Sadly, thirty percent of the total sales did not have any type of information provided with the listing…no lease/purchase contract, utility info, production info, panel info, solar addendum, etc. Basically 1 in 3 of these homes focused on stealth marketing of these homes.

Marketing Language

When looking at marketing language, I wanted to see what types of solar related words were used by real estate agent to describe the solar home. For reasons that I do not comprehend, many real estate agents avoided talking about solar in any form or fashion in their listings. As mentioned before, I call this stealth marketing. While stealth marketing sounds like a cool new trend to market a home, most real estate agents try not to mention the solar until after a buyer writes an offer on a home. I’m not sure how that will affect the contract if they are not using a solar addendum and are expecting a buyer to take over a solar lease that has a monthly payment.

When looking at actual marketing terms used, the term “solar” is only used in 2 out of 3 solar home listings in the MLS. Again this points back to the stealth marketing of solar on a home? On homes that had solar owned systems, only 3 out of 5 listings used the term “solar” and we all know that with the right real estate agent, a solar owned system will bring value on an appraisal of the home. My guess is that solar didn’t add any value to those homes, especially when those real estate agents are not even marketing all of the benefits on a home.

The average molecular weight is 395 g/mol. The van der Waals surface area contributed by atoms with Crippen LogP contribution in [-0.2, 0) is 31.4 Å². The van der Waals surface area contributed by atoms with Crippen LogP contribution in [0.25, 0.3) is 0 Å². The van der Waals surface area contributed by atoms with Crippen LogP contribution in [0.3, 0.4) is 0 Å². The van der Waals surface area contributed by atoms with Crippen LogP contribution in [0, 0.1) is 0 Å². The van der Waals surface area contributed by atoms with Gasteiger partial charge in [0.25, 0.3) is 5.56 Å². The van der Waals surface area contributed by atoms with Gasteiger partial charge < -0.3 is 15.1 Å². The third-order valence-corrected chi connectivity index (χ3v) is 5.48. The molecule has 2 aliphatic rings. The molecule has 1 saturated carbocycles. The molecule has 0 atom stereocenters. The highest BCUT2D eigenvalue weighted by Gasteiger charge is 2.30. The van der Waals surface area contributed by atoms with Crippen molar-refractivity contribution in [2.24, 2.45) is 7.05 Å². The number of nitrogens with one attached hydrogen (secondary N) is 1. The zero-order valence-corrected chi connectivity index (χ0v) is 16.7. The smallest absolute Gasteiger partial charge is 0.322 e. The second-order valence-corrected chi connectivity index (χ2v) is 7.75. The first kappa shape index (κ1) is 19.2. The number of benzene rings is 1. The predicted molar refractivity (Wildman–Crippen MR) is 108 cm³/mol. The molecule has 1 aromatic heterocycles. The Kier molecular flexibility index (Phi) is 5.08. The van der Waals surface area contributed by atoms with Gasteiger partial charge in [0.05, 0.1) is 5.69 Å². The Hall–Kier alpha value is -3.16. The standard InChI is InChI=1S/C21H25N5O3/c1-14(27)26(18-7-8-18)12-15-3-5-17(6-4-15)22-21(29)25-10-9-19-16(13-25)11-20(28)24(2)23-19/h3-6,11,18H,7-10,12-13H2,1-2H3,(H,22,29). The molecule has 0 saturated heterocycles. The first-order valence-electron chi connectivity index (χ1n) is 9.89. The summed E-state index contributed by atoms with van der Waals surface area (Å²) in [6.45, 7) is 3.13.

Even the terms “owned” or “leased” are only mentioned 16.4% and 18.3% of the time.

Other terms that help a buyer understand the benefits of solar are often excluded from online searches such as “savings” and variants of the word only show up in 14.8% of the solar sales while the mention of a grand-fathered solar system is only marketed in 1.1% of the home sales…and you know as well as I do that being grandfathered in with a lower rate plan and net metering is a key benefit for home buyers, especially when utility rates continue to climb each year.

Bottom line, real estate agents have a fiduciary responsibility to protect the interests of their clients. If they don’t know how to market a solar home, they really have no business in trying to sell one. The National Association of Realtors code of ethics have provisions that state that:

REALTORS® provide to their clients and customers shall conform to the standards of practice and competence which are reasonably expected in the specific real estate disciplines in which they engage;

Are those real estate agents showing competence when they fail to even mention that the solar home has a leased or owned solar pv system on the roof?  While there were 2,597 solar home sales last year with or without a solar marketing plan, make sure you hire a real estate agent that has a strong marketing plan that incorporates your solar as an integral part of that plan (and if you own your solar system and your real estate agent says that it won’t provide any additional value to your home, find someone else that understands how to properly value solar real estate).